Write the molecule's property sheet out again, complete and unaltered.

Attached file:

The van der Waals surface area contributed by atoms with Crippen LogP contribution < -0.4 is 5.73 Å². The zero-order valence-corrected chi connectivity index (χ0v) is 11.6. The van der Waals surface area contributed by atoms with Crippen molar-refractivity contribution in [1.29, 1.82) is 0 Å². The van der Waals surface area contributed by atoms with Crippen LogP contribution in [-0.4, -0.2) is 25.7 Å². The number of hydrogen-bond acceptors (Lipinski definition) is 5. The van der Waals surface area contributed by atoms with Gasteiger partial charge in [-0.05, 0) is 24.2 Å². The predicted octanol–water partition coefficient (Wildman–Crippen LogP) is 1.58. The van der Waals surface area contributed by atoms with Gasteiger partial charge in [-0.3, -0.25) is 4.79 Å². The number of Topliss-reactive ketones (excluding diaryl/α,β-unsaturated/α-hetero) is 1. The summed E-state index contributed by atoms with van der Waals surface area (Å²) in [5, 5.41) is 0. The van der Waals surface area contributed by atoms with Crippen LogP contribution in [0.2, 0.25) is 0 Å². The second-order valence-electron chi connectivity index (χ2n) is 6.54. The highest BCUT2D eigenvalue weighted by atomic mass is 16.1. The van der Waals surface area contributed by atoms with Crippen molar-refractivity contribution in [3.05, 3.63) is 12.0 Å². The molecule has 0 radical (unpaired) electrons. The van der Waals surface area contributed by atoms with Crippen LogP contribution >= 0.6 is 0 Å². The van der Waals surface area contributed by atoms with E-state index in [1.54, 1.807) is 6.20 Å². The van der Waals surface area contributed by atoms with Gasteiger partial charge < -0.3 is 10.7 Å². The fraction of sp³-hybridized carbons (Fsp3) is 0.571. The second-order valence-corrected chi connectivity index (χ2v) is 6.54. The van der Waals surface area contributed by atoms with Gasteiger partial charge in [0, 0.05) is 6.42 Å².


The van der Waals surface area contributed by atoms with Crippen LogP contribution < -0.4 is 5.73 Å². The zero-order valence-corrected chi connectivity index (χ0v) is 11.6. The van der Waals surface area contributed by atoms with Crippen molar-refractivity contribution in [1.29, 1.82) is 0 Å². The van der Waals surface area contributed by atoms with Crippen LogP contribution in [-0.4, -0.2) is 25.7 Å². The number of hydrogen-bond acceptors (Lipinski definition) is 5. The van der Waals surface area contributed by atoms with Gasteiger partial charge in [-0.05, 0) is 24.2 Å². The predicted octanol–water partition coefficient (Wildman–Crippen LogP) is 1.58. The van der Waals surface area contributed by atoms with Gasteiger partial charge in [-0.3, -0.25) is 4.79 Å². The number of Topliss-reactive ketones (excluding diaryl/α,β-unsaturated/α-hetero) is 1. The summed E-state index contributed by atoms with van der Waals surface area (Å²) in [5, 5.41) is 0. The van der Waals surface area contributed by atoms with Crippen LogP contribution in [0.2, 0.25) is 0 Å². The second-order valence-electron chi connectivity index (χ2n) is 6.54. The highest BCUT2D eigenvalue weighted by atomic mass is 16.1. The van der Waals surface area contributed by atoms with Crippen molar-refractivity contribution in [3.05, 3.63) is 12.0 Å². The molecule has 0 radical (unpaired) electrons. The van der Waals surface area contributed by atoms with Crippen LogP contribution >= 0.6 is 0 Å². The van der Waals surface area contributed by atoms with E-state index in [1.54, 1.807) is 6.20 Å². The van der Waals surface area contributed by atoms with Gasteiger partial charge < -0.3 is 10.7 Å². The fraction of sp³-hybridized carbons (Fsp3) is 0.571. The second-order valence-corrected chi connectivity index (χ2v) is 6.54. The van der Waals surface area contributed by atoms with Gasteiger partial charge in [0, 0.05) is 6.42 Å².